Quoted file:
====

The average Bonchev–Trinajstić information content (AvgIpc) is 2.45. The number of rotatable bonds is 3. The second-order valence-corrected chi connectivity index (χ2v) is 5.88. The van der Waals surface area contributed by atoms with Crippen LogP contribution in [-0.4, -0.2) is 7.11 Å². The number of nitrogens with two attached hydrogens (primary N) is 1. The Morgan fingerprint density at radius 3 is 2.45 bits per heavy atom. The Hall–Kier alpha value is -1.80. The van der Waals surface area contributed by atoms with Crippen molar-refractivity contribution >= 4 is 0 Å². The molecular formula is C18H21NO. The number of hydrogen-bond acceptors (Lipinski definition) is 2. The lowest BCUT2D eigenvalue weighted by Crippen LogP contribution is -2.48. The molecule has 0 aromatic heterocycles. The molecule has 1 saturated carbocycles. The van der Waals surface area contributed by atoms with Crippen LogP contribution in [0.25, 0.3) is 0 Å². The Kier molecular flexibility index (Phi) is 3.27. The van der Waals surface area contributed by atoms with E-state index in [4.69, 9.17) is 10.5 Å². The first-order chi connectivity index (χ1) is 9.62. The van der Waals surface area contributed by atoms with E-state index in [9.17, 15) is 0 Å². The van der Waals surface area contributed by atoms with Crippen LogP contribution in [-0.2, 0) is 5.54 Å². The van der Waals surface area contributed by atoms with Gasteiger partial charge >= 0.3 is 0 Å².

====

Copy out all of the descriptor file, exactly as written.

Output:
The average Bonchev–Trinajstić information content (AvgIpc) is 2.45. The number of rotatable bonds is 3. The second-order valence-corrected chi connectivity index (χ2v) is 5.88. The van der Waals surface area contributed by atoms with Crippen LogP contribution in [-0.4, -0.2) is 7.11 Å². The number of nitrogens with two attached hydrogens (primary N) is 1. The Morgan fingerprint density at radius 3 is 2.45 bits per heavy atom. The Hall–Kier alpha value is -1.80. The van der Waals surface area contributed by atoms with Crippen molar-refractivity contribution >= 4 is 0 Å². The molecular formula is C18H21NO. The number of hydrogen-bond acceptors (Lipinski definition) is 2. The lowest BCUT2D eigenvalue weighted by Crippen LogP contribution is -2.48. The molecule has 0 aromatic heterocycles. The molecule has 1 saturated carbocycles. The van der Waals surface area contributed by atoms with Crippen LogP contribution in [0.25, 0.3) is 0 Å². The Kier molecular flexibility index (Phi) is 3.27. The van der Waals surface area contributed by atoms with E-state index in [4.69, 9.17) is 10.5 Å². The first-order chi connectivity index (χ1) is 9.62. The van der Waals surface area contributed by atoms with E-state index in [9.17, 15) is 0 Å². The van der Waals surface area contributed by atoms with Crippen LogP contribution in [-0.2, 0) is 5.54 Å². The van der Waals surface area contributed by atoms with Gasteiger partial charge >= 0.3 is 0 Å².